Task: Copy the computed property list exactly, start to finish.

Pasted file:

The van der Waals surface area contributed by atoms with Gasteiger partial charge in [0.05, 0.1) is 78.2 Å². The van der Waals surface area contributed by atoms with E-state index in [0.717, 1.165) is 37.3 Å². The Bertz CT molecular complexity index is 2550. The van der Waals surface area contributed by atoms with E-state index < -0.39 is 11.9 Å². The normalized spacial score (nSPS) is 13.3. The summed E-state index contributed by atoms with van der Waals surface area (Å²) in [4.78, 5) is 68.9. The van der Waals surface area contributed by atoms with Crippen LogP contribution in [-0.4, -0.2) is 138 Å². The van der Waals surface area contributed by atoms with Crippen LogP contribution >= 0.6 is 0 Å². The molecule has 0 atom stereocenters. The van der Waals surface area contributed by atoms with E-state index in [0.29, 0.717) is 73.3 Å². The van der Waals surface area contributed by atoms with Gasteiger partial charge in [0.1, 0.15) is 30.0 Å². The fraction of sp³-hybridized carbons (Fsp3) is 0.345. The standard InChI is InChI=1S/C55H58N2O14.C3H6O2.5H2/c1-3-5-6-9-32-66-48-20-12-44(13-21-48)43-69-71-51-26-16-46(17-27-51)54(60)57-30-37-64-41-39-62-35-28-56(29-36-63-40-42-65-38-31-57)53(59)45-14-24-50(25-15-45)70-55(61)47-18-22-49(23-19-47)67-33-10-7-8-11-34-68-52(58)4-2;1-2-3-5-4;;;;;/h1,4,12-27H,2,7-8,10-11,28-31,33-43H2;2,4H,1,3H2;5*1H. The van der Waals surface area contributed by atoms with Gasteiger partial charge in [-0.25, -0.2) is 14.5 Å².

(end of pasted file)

The van der Waals surface area contributed by atoms with Gasteiger partial charge in [0.05, 0.1) is 78.2 Å². The van der Waals surface area contributed by atoms with E-state index in [0.717, 1.165) is 37.3 Å². The Bertz CT molecular complexity index is 2550. The van der Waals surface area contributed by atoms with E-state index < -0.39 is 11.9 Å². The normalized spacial score (nSPS) is 13.3. The summed E-state index contributed by atoms with van der Waals surface area (Å²) in [4.78, 5) is 68.9. The van der Waals surface area contributed by atoms with Crippen LogP contribution in [-0.4, -0.2) is 138 Å². The van der Waals surface area contributed by atoms with Crippen LogP contribution >= 0.6 is 0 Å². The molecule has 0 atom stereocenters. The van der Waals surface area contributed by atoms with E-state index in [0.29, 0.717) is 73.3 Å². The van der Waals surface area contributed by atoms with Gasteiger partial charge in [0.1, 0.15) is 30.0 Å². The fraction of sp³-hybridized carbons (Fsp3) is 0.345. The standard InChI is InChI=1S/C55H58N2O14.C3H6O2.5H2/c1-3-5-6-9-32-66-48-20-12-44(13-21-48)43-69-71-51-26-16-46(17-27-51)54(60)57-30-37-64-41-39-62-35-28-56(29-36-63-40-42-65-38-31-57)53(59)45-14-24-50(25-15-45)70-55(61)47-18-22-49(23-19-47)67-33-10-7-8-11-34-68-52(58)4-2;1-2-3-5-4;;;;;/h1,4,12-27H,2,7-8,10-11,28-31,33-43H2;2,4H,1,3H2;5*1H. The van der Waals surface area contributed by atoms with Gasteiger partial charge in [-0.25, -0.2) is 14.5 Å².